Start again:busted:

Put the crank at TDC on compression stroke WITH the CCT installed then check the dots on the camshaft are lined up (they may not be exact but should be within 1/2 tooth). If it is a full tooth/link out of place it might have slipped a tooth and that would point to a weak CCT which would need replacing (there will be a 'manual' CCT on the market somewhere which would be better)

Then go and sort out the fuel problems, if the bike has been stood around a lot the minute holes in the jets may be 'clogged' up? For the cost of a new set of jets it may be better changing them. Also try changing the plug and cap as these are cheap and its good to eliminate things starting with the cheapest first.

Ian Scotson (scotty)

8 years ago my son raced a YZF250 in the UK :excuseme: and thats the reason for my forum name:thumbsup:

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You are never going to get the marks to align perfectly.

Turn the engine back a few degrees before TDC. Now rotate both camshafts back, so that all the slack is out of the front side of the chain. Using a rod or your finger to keep pressure against the rear guide through the tensioner hole, turn the engine forward to TDC. Now check your marks.

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Align the crank to the proper marks. Before you do the next steps you need a torque wrench for the cam cap bolts. Take the tension off of the timing chain remove the caps off of the exhaust, and intake cams, remove the intake cam 1st while taking the timing chain off by rolling the intake cam towards the front of the motor till you have enough slack in the chain to remove the cam. Next remove the exhaust cam and chain. Now reinstall the exhaust cam back in place in the proper position with the timing chain, there should be no slack on the portion of chain that runs to the crank on the front of the motor. This will be a trial and error method till you get the chain tight and the exhaust cam in the proper position. When that is done count 12 pins on the timing chain from the top dot on the exhaust cam sprocket, mark that 12th pin with white out. Now install the intake cam that white doted pin should end up on the top dot on the intake cam. Verify everything with photos in your manual. Install the cam caps torque to 10 nm this is very important. release the cam tensioner and everything should be correct. Rotate the crank with a wrench several times to verify everything is correct.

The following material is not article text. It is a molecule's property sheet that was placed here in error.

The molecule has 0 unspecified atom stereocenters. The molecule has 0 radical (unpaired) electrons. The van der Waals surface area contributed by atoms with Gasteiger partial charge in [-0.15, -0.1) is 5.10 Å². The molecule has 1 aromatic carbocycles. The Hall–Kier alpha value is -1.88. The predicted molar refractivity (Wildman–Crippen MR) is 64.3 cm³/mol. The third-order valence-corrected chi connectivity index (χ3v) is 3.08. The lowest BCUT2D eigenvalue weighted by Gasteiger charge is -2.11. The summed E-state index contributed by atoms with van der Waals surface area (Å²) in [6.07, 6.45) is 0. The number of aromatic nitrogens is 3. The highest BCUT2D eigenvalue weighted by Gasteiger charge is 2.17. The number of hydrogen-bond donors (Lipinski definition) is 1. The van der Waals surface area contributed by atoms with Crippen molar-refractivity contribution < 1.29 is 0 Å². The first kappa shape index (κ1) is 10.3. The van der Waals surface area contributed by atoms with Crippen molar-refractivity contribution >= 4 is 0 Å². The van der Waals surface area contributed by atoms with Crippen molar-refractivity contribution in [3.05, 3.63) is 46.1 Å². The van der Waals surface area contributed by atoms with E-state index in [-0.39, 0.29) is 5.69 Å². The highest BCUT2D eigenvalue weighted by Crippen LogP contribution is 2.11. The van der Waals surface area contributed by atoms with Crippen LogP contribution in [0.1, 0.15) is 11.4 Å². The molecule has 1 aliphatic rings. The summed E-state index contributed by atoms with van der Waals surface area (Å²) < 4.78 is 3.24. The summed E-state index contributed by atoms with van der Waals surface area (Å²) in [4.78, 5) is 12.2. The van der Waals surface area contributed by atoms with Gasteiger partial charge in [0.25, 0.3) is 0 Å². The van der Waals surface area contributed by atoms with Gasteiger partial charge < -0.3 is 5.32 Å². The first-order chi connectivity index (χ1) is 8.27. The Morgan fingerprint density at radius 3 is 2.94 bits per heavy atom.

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You should be turning the crank counter-clockwise. This is the normal rotation of engine, and it will put the slack in the chain on the tensioner side. You can take up slack with your finger thru the tensioner hole ans the marks will be on.

Al least that are for my bikes.

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Alright guys, well I went ahead and decided to replace my cam chain. I got to the stator and removed it, and found a nice surprise on the back:

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The mark is a couple mm deep, and obviously caused by the cam chain. I don't think this would affect anything though, would it? Just another reason for me to replace the chain.